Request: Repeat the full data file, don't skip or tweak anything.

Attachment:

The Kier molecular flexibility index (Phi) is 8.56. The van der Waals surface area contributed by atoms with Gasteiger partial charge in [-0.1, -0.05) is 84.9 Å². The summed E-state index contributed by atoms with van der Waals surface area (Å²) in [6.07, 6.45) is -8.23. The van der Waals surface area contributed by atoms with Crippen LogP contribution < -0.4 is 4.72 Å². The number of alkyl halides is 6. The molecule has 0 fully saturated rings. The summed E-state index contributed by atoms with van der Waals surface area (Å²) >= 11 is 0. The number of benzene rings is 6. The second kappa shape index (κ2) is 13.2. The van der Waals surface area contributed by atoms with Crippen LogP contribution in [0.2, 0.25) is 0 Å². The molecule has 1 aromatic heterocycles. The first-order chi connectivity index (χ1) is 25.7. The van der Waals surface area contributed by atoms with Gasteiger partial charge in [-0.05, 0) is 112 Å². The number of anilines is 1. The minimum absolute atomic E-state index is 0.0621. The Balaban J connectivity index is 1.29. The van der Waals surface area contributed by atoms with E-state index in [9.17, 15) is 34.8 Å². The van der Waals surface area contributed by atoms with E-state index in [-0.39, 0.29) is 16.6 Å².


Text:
The Kier molecular flexibility index (Phi) is 8.56. The van der Waals surface area contributed by atoms with Gasteiger partial charge in [-0.1, -0.05) is 84.9 Å². The summed E-state index contributed by atoms with van der Waals surface area (Å²) in [6.07, 6.45) is -8.23. The van der Waals surface area contributed by atoms with Crippen LogP contribution < -0.4 is 4.72 Å². The number of alkyl halides is 6. The molecule has 0 fully saturated rings. The summed E-state index contributed by atoms with van der Waals surface area (Å²) >= 11 is 0. The number of benzene rings is 6. The second kappa shape index (κ2) is 13.2. The van der Waals surface area contributed by atoms with Crippen LogP contribution in [0.2, 0.25) is 0 Å². The molecule has 1 aromatic heterocycles. The first-order chi connectivity index (χ1) is 25.7. The van der Waals surface area contributed by atoms with Gasteiger partial charge in [-0.05, 0) is 112 Å². The number of anilines is 1. The minimum absolute atomic E-state index is 0.0621. The Balaban J connectivity index is 1.29. The van der Waals surface area contributed by atoms with E-state index in [9.17, 15) is 34.8 Å². The van der Waals surface area contributed by atoms with E-state index in [-0.39, 0.29) is 16.6 Å².